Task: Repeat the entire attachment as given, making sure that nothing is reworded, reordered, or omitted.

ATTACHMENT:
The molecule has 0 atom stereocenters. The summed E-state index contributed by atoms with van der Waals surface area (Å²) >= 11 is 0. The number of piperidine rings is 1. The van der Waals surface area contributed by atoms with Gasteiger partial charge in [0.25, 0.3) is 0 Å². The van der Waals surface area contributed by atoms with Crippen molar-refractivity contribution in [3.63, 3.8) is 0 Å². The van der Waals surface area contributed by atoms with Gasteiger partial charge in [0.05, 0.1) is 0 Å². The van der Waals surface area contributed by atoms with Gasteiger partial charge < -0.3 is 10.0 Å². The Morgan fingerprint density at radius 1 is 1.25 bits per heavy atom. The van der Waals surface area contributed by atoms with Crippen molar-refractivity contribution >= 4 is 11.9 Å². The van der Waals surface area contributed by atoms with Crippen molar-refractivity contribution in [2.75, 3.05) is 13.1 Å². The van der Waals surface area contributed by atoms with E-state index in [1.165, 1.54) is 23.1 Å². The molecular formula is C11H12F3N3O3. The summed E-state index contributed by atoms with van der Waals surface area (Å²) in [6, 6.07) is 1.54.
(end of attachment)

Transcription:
The molecule has 0 atom stereocenters. The summed E-state index contributed by atoms with van der Waals surface area (Å²) >= 11 is 0. The number of piperidine rings is 1. The van der Waals surface area contributed by atoms with Gasteiger partial charge in [0.25, 0.3) is 0 Å². The van der Waals surface area contributed by atoms with Crippen molar-refractivity contribution in [3.63, 3.8) is 0 Å². The van der Waals surface area contributed by atoms with Gasteiger partial charge in [0.05, 0.1) is 0 Å². The van der Waals surface area contributed by atoms with Gasteiger partial charge < -0.3 is 10.0 Å². The Morgan fingerprint density at radius 1 is 1.25 bits per heavy atom. The van der Waals surface area contributed by atoms with Crippen molar-refractivity contribution >= 4 is 11.9 Å². The van der Waals surface area contributed by atoms with Crippen molar-refractivity contribution in [2.75, 3.05) is 13.1 Å². The van der Waals surface area contributed by atoms with E-state index in [1.165, 1.54) is 23.1 Å². The molecular formula is C11H12F3N3O3. The summed E-state index contributed by atoms with van der Waals surface area (Å²) in [6, 6.07) is 1.54.